Again, the Mission 75 is essentially a scaled-up version of BD’s Speed series of packs, and shares many of the same features, including ice axe and crampon attachments, and removable straps. (For more details on those features, see our Speed 30 review.
Along with its larger size and greater load capacity, the Mission 75 makes two other significant changes. It has a much larger brain with additional pockets, and the main compartment has a side zipper running the height of the pack to allow for interior access. While the additional size in the brain was welcome, I found the side zipper had only limited usefulness.
The brain on the Mission 75 is cavernous. Although Black Diamond does not state a specific volume for it, based on my experience, I would guess it is nearly 10 liters. I was able to comfortably fit a 1L water bottle, a half liter bowl, snacks, med-kit, maps, gloves, sunglasses, and assorted other small daily items in the brain.
The brain has three pockets, one main pocket, one on the underside, and a small pocket on the inside of the main pocket. The zipper on the main pocket is L-shaped and runs across the front of the brain and down the side.
I have never seen a similar zipper on a pack, and I am now a big fan. The only thing I would change about the main pocket zipper is that I’d like to see added another slider to allow for opening from either end, not just one.
The brain also has a set of four gear loops on top; one on each corner. The pack does not come with a set of straps for the gear loops, but it is easy enough to thread the loops with elastic cord to strap a helmet or other bulky items on top of the brain.
I rarely used the side zipper except when the pack was nearly empty—e.g., when I used it as a day pack on summit attempts. Although the zipper was sometimes handy to access a rain jacket quickly, the top closure system is simple and quick enough in my opinion to make the zipper-access unnecessary.
When the pack was fully loaded, the side zipper stretched taut, making both unzipping and re-zipping extremely difficult.
I used the Mission 75 for about 40 days this summer while working for Outward Bound. I used it as my work pack—as a big load hauler, and as a day pack for summit attempts.
The pack did everything I asked it to, whether that was carrying sixty pounds of gear and food for twelve days, or cinching down with just a med kit and some layers when leading technical snow couloirs.
With the waist belt on, the pack carried sixty pounds easily, but with it removed, the pack stayed out of the way of a harness, which is a handy feature that I haven’t experienced before with such a large pack.
The versatility of the Mission 75 was much appreciated, since it made packing and hiking easy on long hiking days, but also allowed me to make day trips unencumbered by excessive weight on my back.
Despite the lack of external pockets for things like water bottles, I never wished I had pockets, mostly because of the massive size of the brain which still allowed for easy access to water and snacks.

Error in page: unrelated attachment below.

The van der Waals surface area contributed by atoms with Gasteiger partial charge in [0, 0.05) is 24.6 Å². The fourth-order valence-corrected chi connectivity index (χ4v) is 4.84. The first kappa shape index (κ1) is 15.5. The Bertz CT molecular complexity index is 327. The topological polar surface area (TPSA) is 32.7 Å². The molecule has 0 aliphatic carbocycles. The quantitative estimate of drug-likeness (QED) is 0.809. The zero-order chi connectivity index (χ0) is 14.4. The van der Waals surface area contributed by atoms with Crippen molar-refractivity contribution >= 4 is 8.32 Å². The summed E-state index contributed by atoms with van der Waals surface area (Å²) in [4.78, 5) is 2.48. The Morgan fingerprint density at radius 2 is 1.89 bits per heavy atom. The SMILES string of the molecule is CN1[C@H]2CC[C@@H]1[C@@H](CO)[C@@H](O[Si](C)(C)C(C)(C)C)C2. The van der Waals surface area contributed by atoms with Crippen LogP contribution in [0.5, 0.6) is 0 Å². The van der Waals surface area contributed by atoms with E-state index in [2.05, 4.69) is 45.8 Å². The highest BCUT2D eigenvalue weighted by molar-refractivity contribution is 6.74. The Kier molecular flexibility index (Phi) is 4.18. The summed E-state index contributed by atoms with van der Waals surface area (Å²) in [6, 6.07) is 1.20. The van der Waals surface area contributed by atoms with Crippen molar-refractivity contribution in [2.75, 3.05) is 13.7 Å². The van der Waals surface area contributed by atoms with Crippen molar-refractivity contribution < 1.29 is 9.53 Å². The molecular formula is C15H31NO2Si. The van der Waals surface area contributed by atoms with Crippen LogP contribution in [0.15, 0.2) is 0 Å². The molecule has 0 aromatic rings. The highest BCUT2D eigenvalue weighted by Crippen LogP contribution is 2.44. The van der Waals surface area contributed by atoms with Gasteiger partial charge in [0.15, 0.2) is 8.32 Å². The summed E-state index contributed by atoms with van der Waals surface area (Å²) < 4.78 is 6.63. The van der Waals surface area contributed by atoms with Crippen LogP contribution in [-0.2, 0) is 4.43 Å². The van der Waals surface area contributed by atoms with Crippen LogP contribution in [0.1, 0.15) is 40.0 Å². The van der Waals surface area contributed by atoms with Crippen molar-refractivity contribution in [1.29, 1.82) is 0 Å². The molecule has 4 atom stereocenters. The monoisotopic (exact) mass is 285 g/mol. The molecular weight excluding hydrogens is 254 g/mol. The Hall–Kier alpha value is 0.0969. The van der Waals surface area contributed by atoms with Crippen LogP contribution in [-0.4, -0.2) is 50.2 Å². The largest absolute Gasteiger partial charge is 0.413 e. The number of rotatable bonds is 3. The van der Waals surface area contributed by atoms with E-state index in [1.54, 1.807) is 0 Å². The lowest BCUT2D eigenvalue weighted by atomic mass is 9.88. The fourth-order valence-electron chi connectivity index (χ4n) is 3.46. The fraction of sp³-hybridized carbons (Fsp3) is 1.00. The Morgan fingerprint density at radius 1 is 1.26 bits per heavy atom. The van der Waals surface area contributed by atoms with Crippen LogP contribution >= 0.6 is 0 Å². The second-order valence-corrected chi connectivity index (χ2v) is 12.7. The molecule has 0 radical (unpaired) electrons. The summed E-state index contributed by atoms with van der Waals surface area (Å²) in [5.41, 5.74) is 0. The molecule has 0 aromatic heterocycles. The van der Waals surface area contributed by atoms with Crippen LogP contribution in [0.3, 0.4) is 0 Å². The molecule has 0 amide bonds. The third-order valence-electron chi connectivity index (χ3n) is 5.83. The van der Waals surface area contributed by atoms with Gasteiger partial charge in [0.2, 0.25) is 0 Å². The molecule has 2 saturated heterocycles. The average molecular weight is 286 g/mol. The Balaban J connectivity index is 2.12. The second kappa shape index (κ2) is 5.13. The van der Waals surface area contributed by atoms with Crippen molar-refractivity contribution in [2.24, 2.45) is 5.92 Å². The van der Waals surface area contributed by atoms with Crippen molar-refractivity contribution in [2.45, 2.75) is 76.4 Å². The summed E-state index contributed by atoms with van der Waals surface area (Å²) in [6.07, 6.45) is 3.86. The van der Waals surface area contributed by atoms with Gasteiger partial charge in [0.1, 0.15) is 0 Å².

The Mission 75 is without a doubt the most streamlined large pack I’ve ever used. Unlike packs with more accoutrements, I did not snag the pack on stray branches or trees even when bushwhacking through dense deadfall for hours on end.
I’ve now worked with five co-instructors who use the Mission 75, and have logged a lot of days and miles in it and other packs. None of them have any major complaints about the Mission 75.
The Mission 75 held up remarkably well given its size and its fabric material. (The pack is built with the same 420D nail-head nylon as the Speed 30, and I did not see any difference in durability between the two packs.)
The only major scuffing on the Mission 75 occurred on the bottom of the pack, right where every pack I’ve ever owned has worn first. The fabric on the Mission 75 does not feel as durable to the touch as the VX-21 used on packs like the Wild Things Andinista or Cilo Gear 75L Worksack, but it will take longer than 40 days to determine if that tactile impression holds up in the real world. (I know several people who still use their ten-year-old Andinista packs).
I am mildly concerned about the durability of the side zipper on the pack. When the pack is loaded, the zipper does not take any stress thanks to the compression strap that runs across it, but I noticed the early stages of the stitching on the sides of the zipper pulling apart. Although I think the zipper is useful for accessing gear when the pack is lightly loaded, I never used it when the pack was fully loaded, since re-zipping it was too much of a struggle
The Black Diamond Mission 75 is an excellent big load hauler that climbs extremely well for its size. For expeditions involving some climbing, the Mission 75 is a great choice; it is both lighter and less expensive than many other expedition alpine packs, with no significant trade-off in durability.
If backpacking is your only objective, packs with an even heavier suspension system will offer greater comfort in carrying loads over sixty pounds. But if your objectives require any climbing, the Mission 75 will carry all of your stuff to the base, then cinch down to make the ascent easy.